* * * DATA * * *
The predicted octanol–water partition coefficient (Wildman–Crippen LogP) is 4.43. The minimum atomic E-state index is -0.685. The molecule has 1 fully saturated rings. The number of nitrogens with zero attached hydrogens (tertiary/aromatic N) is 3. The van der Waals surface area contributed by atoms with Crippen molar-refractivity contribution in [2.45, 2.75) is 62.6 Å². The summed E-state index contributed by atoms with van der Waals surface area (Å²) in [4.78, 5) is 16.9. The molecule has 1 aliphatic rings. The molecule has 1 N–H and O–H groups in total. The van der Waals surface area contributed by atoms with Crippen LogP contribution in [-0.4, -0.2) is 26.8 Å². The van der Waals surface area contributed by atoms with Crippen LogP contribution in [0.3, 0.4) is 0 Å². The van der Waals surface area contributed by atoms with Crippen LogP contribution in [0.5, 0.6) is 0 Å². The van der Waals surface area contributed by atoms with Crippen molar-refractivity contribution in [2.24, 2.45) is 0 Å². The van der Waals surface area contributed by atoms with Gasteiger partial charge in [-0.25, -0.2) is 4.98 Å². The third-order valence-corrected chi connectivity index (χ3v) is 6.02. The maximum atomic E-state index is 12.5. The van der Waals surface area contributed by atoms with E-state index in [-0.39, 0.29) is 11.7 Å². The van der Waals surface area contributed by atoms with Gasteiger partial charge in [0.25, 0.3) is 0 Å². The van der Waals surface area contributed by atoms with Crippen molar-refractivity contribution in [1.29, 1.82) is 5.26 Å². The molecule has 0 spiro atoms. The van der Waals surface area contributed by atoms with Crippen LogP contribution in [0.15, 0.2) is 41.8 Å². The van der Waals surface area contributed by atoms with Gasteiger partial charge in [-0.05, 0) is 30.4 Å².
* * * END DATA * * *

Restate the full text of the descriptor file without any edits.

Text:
The predicted octanol–water partition coefficient (Wildman–Crippen LogP) is 4.43. The minimum atomic E-state index is -0.685. The molecule has 1 fully saturated rings. The number of nitrogens with zero attached hydrogens (tertiary/aromatic N) is 3. The van der Waals surface area contributed by atoms with Crippen molar-refractivity contribution in [2.45, 2.75) is 62.6 Å². The summed E-state index contributed by atoms with van der Waals surface area (Å²) in [4.78, 5) is 16.9. The molecule has 1 aliphatic rings. The molecule has 1 N–H and O–H groups in total. The van der Waals surface area contributed by atoms with Crippen LogP contribution in [-0.4, -0.2) is 26.8 Å². The van der Waals surface area contributed by atoms with Crippen LogP contribution in [0.3, 0.4) is 0 Å². The van der Waals surface area contributed by atoms with Crippen LogP contribution in [0.5, 0.6) is 0 Å². The van der Waals surface area contributed by atoms with Crippen molar-refractivity contribution in [2.24, 2.45) is 0 Å². The van der Waals surface area contributed by atoms with Gasteiger partial charge in [-0.25, -0.2) is 4.98 Å². The third-order valence-corrected chi connectivity index (χ3v) is 6.02. The maximum atomic E-state index is 12.5. The van der Waals surface area contributed by atoms with E-state index in [-0.39, 0.29) is 11.7 Å². The van der Waals surface area contributed by atoms with Gasteiger partial charge in [0.25, 0.3) is 0 Å². The van der Waals surface area contributed by atoms with Crippen molar-refractivity contribution in [1.29, 1.82) is 5.26 Å². The molecule has 0 spiro atoms. The van der Waals surface area contributed by atoms with Crippen LogP contribution in [0.15, 0.2) is 41.8 Å². The van der Waals surface area contributed by atoms with Gasteiger partial charge in [-0.05, 0) is 30.4 Å².